Hi all On page 31 of chapter 13 of CS2, there is the following in the first solution: “The polynomial can be factorized as (1+3z)(1-z), so it’s roots are 1/3 and 1.” I understand that we are interested in the absolute value of the roots so in this case there is one less than 1 and the process is not stationary. Surely it is still incorrect to say the root is 1/3 and not -1/3. I do not see any corrections for this and was just wondering if my logic is wrong. Regards Stephan Iliffe

Also, in the next question, the solution says it is easy to see that [with roots 1, 2 and 3] the differencing process will eliminate the root 1. So the process will be stationary. Is it really obvious that the root 1 will be eliminated or do you actually have to do the differencing to see this?

For the purpose of this exam focus on absolute value of roots, they should be greater than one for stationarity test. With the next question, since only one root is failing the test, you can assume that the process needs to be differenced only once. You can try and work out the roots for the differenced characteristic poly, I suspect they will have roots >1

Thanks Sid Does this mean that the root failing the test is always the root that will be eliminated when differencing? Why is this? I can see that it happens in this example but why would we assume in advance this to be true? Regards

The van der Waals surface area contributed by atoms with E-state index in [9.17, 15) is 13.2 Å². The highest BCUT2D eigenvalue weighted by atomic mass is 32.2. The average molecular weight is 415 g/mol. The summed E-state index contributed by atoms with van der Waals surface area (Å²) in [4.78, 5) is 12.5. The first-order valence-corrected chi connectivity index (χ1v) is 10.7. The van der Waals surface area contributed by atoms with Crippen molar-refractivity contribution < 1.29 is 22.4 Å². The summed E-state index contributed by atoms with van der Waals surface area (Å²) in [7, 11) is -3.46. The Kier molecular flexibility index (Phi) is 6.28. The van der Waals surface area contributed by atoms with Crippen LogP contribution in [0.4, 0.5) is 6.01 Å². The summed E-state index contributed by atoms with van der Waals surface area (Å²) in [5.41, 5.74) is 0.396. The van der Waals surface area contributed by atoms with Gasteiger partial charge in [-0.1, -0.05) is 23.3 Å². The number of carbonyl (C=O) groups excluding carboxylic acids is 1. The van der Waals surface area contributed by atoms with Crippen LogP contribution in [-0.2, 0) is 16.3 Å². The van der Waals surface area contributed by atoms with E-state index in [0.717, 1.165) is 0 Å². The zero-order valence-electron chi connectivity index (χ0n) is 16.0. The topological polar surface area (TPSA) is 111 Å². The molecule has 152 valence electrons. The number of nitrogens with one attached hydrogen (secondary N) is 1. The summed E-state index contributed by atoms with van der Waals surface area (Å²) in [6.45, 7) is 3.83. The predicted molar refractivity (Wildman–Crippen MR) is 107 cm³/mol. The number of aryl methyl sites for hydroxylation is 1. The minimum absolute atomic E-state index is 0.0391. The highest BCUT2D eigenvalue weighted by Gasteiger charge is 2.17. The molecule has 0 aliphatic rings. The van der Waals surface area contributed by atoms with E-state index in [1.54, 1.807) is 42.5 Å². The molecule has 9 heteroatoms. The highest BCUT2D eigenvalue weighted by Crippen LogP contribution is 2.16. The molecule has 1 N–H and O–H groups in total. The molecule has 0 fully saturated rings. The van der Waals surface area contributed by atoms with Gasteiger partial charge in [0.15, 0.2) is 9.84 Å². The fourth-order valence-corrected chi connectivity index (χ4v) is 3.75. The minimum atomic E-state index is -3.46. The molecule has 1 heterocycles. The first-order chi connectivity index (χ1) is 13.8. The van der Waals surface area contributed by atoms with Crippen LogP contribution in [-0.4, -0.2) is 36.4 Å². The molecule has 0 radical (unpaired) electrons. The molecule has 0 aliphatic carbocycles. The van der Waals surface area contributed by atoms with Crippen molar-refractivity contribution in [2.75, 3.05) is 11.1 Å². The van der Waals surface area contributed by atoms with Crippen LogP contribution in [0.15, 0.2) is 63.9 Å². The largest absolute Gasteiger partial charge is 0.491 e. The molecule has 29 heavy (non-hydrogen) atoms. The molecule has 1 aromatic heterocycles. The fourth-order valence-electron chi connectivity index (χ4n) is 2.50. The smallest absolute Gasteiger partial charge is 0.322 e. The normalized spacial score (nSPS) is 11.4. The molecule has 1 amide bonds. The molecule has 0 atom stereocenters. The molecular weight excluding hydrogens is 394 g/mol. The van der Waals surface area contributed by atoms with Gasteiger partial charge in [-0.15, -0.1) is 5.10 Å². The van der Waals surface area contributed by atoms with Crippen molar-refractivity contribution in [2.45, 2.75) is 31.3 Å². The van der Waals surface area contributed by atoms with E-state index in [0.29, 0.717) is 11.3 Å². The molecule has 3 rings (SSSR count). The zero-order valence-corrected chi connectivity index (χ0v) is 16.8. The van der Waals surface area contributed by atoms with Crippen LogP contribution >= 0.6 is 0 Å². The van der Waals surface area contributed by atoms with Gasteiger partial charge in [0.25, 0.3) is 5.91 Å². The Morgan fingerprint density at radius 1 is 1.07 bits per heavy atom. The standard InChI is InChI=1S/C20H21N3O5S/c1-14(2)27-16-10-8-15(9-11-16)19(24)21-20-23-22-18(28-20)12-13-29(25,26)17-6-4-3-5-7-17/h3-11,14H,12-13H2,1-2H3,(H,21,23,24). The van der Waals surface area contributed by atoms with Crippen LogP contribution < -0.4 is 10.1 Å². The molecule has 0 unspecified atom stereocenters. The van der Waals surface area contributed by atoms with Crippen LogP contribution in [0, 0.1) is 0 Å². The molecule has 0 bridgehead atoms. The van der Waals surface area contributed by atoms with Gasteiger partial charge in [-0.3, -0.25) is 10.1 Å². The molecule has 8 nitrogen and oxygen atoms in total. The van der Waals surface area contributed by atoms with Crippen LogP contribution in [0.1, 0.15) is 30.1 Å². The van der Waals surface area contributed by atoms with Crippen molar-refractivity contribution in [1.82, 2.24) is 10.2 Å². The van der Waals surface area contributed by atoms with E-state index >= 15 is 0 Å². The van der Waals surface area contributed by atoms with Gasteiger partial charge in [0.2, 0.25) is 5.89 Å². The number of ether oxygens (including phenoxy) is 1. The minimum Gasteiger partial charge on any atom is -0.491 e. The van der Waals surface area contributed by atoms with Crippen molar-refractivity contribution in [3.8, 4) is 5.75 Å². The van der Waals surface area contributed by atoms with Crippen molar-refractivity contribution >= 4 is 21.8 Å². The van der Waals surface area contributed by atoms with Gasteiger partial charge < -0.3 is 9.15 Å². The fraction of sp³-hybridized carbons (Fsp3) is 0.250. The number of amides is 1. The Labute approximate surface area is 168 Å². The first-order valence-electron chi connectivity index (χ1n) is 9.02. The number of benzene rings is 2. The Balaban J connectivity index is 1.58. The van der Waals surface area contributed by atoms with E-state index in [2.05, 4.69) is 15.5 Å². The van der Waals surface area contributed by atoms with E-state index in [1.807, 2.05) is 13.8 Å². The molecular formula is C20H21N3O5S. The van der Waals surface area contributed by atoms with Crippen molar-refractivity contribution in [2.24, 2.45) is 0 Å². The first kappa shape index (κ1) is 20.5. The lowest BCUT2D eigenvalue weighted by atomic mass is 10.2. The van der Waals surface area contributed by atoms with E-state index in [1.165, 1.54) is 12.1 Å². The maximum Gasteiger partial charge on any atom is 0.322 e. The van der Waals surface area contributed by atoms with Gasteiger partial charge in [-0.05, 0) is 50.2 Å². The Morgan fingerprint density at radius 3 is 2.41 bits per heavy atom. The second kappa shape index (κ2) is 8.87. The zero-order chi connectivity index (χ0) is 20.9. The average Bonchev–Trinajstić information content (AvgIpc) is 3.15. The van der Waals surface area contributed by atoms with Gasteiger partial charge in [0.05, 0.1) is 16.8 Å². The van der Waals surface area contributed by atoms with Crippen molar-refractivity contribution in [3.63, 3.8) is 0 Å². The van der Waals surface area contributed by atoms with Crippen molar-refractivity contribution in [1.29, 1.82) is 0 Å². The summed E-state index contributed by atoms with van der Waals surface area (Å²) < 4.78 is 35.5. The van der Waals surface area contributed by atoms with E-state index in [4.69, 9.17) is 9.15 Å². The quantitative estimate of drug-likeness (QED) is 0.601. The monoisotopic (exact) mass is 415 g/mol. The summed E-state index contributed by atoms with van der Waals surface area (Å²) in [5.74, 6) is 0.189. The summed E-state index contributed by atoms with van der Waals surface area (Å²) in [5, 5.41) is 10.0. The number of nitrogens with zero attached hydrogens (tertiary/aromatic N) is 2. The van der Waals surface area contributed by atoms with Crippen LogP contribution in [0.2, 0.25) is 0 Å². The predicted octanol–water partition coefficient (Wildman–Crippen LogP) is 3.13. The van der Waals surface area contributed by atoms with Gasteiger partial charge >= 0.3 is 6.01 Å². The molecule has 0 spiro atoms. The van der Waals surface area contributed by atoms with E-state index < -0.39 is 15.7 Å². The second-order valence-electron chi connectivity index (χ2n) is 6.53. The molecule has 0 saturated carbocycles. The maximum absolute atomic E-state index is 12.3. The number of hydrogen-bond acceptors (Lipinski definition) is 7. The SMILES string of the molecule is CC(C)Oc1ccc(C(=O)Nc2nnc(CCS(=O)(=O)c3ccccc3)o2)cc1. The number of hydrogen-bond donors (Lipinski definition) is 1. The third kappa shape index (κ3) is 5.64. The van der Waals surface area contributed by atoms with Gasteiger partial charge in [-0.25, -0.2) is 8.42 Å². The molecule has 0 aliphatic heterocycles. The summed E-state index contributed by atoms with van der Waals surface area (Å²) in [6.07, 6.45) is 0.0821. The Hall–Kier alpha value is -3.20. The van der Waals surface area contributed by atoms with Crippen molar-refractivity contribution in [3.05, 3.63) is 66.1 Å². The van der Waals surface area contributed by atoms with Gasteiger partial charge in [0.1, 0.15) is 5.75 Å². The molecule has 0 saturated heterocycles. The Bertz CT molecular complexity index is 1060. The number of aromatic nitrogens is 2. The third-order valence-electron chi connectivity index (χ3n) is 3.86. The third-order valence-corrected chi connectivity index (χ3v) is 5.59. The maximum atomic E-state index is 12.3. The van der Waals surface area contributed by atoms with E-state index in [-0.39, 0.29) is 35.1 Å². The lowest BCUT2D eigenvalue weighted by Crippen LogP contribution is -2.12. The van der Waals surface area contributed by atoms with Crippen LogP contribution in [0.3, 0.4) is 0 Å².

I think that is the basic idea behind differencing. I havent come across a question that suggests otherwise. Generally it will ask you to check for stationarity and a simple way to eliminate 1 as a root is to put it in the characteristic equation to see if it equals zero (I have seen this to be the case in a few questions).

Thanks Sid I found this on Wikipedia: If the other roots of the characteristic equation lie inside the unit circle—that is, have a modulus (absolute value) less than one—then the first difference of the process will be stationary; otherwise, the process will need to be differenced multiple times to become stationary.[1] Due to this characteristic, unit root processes are also called difference stationary.[2][3] — https://en.m.wikipedia.org/wiki/Unit_root So I suppose it is in the specific case.

I suppose it makes sense since a root of one means there is a lag of 1. The roots less than one do not contradict the stationarity of the process. So differencing once will remove the lag of one and the process will be stationary.